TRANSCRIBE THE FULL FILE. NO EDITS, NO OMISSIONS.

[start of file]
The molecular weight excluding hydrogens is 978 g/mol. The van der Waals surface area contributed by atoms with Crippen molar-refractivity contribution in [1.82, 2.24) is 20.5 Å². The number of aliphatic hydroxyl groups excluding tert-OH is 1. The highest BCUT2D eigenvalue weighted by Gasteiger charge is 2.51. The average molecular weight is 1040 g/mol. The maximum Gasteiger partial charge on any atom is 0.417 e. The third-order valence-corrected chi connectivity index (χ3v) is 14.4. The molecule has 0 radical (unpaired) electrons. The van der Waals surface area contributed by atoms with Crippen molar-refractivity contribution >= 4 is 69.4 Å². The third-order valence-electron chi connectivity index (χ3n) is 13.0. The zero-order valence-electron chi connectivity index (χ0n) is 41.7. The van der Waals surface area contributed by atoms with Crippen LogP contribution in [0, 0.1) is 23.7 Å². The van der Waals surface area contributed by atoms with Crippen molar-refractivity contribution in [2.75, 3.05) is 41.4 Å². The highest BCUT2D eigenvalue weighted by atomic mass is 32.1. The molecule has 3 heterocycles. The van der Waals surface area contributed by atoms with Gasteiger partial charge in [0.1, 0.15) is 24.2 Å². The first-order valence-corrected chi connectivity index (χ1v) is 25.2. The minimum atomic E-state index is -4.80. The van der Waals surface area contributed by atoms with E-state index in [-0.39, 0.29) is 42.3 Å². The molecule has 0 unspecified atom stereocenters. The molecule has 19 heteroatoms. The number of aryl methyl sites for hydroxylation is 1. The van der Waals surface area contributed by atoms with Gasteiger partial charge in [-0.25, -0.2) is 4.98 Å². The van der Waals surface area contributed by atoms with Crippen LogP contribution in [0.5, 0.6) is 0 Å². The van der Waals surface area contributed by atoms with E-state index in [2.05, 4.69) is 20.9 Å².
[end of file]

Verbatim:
The molecular weight excluding hydrogens is 978 g/mol. The van der Waals surface area contributed by atoms with Crippen molar-refractivity contribution in [1.82, 2.24) is 20.5 Å². The number of aliphatic hydroxyl groups excluding tert-OH is 1. The highest BCUT2D eigenvalue weighted by Gasteiger charge is 2.51. The average molecular weight is 1040 g/mol. The maximum Gasteiger partial charge on any atom is 0.417 e. The third-order valence-corrected chi connectivity index (χ3v) is 14.4. The molecule has 0 radical (unpaired) electrons. The van der Waals surface area contributed by atoms with Crippen molar-refractivity contribution >= 4 is 69.4 Å². The third-order valence-electron chi connectivity index (χ3n) is 13.0. The zero-order valence-electron chi connectivity index (χ0n) is 41.7. The van der Waals surface area contributed by atoms with Crippen LogP contribution in [0, 0.1) is 23.7 Å². The van der Waals surface area contributed by atoms with Crippen molar-refractivity contribution in [2.75, 3.05) is 41.4 Å². The highest BCUT2D eigenvalue weighted by atomic mass is 32.1. The molecule has 3 heterocycles. The van der Waals surface area contributed by atoms with Gasteiger partial charge in [0.1, 0.15) is 24.2 Å². The first-order valence-corrected chi connectivity index (χ1v) is 25.2. The minimum atomic E-state index is -4.80. The van der Waals surface area contributed by atoms with E-state index in [-0.39, 0.29) is 42.3 Å². The molecule has 0 unspecified atom stereocenters. The molecule has 19 heteroatoms. The number of aryl methyl sites for hydroxylation is 1. The van der Waals surface area contributed by atoms with Gasteiger partial charge in [-0.25, -0.2) is 4.98 Å². The van der Waals surface area contributed by atoms with Crippen LogP contribution in [0.5, 0.6) is 0 Å². The van der Waals surface area contributed by atoms with E-state index in [2.05, 4.69) is 20.9 Å².